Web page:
The Noisy Channel

 

Cyber Pollution: Not a Victimless Crime

January 31st, 2009 · 5 Comments · General

According to Wikipedia:

Pollution is the introduction of contaminants into an environment that causes instability, disorder, harm or discomfort to the physical systems or living organisms.

Wikipedia does not supply a definition for “cyber pollution”, but Ragy Thomas offers one in a recent post: “the waste of time and energy created by the inconsiderate use of commercial and personal electronic communication.” Thomas is no stranger to the subject: he has held advisory and leadership positions at Epsilon Interactive and Goodmail Systems, which makes him familiar with both the creation and prevention of cyber pollution.

I’ve advocated for attention bond mechanisms (ABM) in the past, and I still feel they are the most promising weapon against cyber pollution. In fact, Goodmail is a step in the direction towards implementing an mainstream ABM. But Thomas cites a service that is truly an ABM: Rupeemail. As per the Rupeemail FAQ:

Merchants and advertisers send RupeeMail to recipients like you seeking your attention. RupeeMail can only be sent to recipients who have explicitly agreed to receive RupeeMail by either registering at the RupeeMail website or permitting a specific sender to send email to them.

Merchants and advertisers send RupeeMail either to a list of willing recipients selected from the RupeeMail data base or to their own list of customers that have opted to receive email from them. If the recipient opens the the RupeeMail, then the recipient collects the value of the stamp attached to the RupeeMail. The sender (advertiser) decides the value of the stamp paid to recipient as a gesture of appreciation for recipient to open the RupeeMail and hopefully read their message (advertisement, news letter, survey etc.)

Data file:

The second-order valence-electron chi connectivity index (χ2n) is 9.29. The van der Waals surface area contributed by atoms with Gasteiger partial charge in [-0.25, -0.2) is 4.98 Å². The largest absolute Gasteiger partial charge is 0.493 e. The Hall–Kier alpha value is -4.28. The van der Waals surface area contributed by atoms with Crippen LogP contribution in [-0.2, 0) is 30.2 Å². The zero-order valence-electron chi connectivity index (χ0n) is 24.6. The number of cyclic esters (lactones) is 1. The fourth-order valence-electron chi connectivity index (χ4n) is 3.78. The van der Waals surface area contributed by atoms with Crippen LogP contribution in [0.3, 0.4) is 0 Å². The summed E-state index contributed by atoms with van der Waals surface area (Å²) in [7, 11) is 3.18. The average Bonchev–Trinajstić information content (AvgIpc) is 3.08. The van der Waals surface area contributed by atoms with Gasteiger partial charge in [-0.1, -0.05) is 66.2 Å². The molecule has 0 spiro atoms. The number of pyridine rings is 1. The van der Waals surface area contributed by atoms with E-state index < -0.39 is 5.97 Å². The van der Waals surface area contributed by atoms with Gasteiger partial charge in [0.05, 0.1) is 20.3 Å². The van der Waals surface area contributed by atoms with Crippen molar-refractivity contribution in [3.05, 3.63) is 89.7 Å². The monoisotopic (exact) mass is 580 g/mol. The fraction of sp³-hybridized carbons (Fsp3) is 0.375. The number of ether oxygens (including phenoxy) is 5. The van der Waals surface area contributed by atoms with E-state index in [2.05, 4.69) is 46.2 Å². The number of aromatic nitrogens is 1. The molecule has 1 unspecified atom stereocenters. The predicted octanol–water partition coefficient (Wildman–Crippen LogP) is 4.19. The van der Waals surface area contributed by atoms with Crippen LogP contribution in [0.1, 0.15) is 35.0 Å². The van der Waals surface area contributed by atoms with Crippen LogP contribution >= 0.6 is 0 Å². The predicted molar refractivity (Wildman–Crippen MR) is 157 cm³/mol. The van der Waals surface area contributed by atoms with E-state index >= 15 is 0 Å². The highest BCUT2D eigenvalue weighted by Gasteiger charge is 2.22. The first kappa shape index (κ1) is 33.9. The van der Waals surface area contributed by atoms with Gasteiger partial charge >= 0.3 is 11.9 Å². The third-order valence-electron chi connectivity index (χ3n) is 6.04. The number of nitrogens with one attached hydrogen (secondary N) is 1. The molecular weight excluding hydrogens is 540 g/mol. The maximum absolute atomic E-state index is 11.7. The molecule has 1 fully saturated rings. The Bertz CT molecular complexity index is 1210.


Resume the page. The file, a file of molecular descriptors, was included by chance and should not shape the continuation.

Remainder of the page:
I’m thrilled to see people employing approaches like these in the war against attention terrorism. Spam filtering, despite its successes, is neither sufficient nor necessary. What we really need are communcation mechanisms that reflect true attention scarcity and ensure the negotiaton of attention costs between the sender and the recipeint is mutually satisfying. Otherwise, as with all pollution, we have a tragedy of the commons that buries us all in crap.

5 responses so far ↓

  • 1 Gene Golovchinsky // Jan 31, 2009 at 12:15 pm

    what’s the incentive for “advertisers” (spanmers) to opt into this system? And to do users have to pay for a rupeemail subscription, or do advertisers pay its entire cost?

  • 2 Daniel Tunkelang // Jan 31, 2009 at 12:47 pm

    Advertisers pay, not users. And the incentive for advertisers to pay is that users will actually opt in to receive their messages, since the users are being paid for their attention.

    This is opt-in advertising, not entirely unlike Microsoft’s cashback scheme.

    http://search.live.com/cashback

  • 3 Ragy Thomas // Jan 31, 2009 at 1:03 pm

    thanks for the reference, Daniel.
    Check out this interesting news from Nielson.
    http://www.techcrunch.com/2009/01/31/nielsen-deletes-reply-to-all-button/

  • 4 Rob Gonzalez // Feb 4, 2009 at 1:10 pm

    I wonder if this technology can be used to keep us from being inundated by your deluge of IR posts on a daily basis… ;-)

  • 5 Daniel Tunkelang // Feb 4, 2009 at 2:39 pm

    That was low…but it seems the technology is having some effect. I’ve slowed down a bit!

Clicky Web Analytics